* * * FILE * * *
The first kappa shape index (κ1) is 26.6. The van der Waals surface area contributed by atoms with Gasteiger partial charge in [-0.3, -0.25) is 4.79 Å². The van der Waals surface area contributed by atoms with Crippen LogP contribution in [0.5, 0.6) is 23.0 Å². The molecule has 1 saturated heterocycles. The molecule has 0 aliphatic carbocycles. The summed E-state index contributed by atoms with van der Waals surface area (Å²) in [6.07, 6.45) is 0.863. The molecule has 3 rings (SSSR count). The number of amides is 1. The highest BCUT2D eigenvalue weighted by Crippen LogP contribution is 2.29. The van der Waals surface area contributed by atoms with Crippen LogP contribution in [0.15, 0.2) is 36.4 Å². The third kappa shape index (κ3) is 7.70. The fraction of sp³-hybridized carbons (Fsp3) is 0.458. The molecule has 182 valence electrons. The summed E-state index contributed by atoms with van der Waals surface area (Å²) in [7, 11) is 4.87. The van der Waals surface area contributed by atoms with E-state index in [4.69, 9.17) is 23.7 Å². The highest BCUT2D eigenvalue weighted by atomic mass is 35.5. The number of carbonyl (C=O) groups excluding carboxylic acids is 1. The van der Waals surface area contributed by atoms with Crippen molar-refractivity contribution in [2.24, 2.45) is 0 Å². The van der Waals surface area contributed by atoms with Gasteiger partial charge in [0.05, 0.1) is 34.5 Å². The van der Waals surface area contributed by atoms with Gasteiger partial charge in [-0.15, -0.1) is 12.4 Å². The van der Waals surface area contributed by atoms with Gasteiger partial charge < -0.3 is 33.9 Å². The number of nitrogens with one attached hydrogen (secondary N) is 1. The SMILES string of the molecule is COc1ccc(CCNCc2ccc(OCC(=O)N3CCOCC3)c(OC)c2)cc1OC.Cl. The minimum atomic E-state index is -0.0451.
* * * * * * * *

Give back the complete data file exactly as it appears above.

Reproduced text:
The first kappa shape index (κ1) is 26.6. The van der Waals surface area contributed by atoms with Gasteiger partial charge in [-0.3, -0.25) is 4.79 Å². The van der Waals surface area contributed by atoms with Crippen LogP contribution in [0.5, 0.6) is 23.0 Å². The molecule has 1 saturated heterocycles. The molecule has 0 aliphatic carbocycles. The summed E-state index contributed by atoms with van der Waals surface area (Å²) in [6.07, 6.45) is 0.863. The molecule has 3 rings (SSSR count). The number of amides is 1. The highest BCUT2D eigenvalue weighted by Crippen LogP contribution is 2.29. The van der Waals surface area contributed by atoms with Crippen LogP contribution in [0.15, 0.2) is 36.4 Å². The third kappa shape index (κ3) is 7.70. The fraction of sp³-hybridized carbons (Fsp3) is 0.458. The molecule has 182 valence electrons. The summed E-state index contributed by atoms with van der Waals surface area (Å²) in [7, 11) is 4.87. The van der Waals surface area contributed by atoms with E-state index in [4.69, 9.17) is 23.7 Å². The highest BCUT2D eigenvalue weighted by atomic mass is 35.5. The number of carbonyl (C=O) groups excluding carboxylic acids is 1. The van der Waals surface area contributed by atoms with Crippen molar-refractivity contribution in [2.24, 2.45) is 0 Å². The van der Waals surface area contributed by atoms with Gasteiger partial charge in [0.05, 0.1) is 34.5 Å². The van der Waals surface area contributed by atoms with Gasteiger partial charge in [-0.15, -0.1) is 12.4 Å². The van der Waals surface area contributed by atoms with Gasteiger partial charge < -0.3 is 33.9 Å². The number of nitrogens with one attached hydrogen (secondary N) is 1. The SMILES string of the molecule is COc1ccc(CCNCc2ccc(OCC(=O)N3CCOCC3)c(OC)c2)cc1OC.Cl. The minimum atomic E-state index is -0.0451.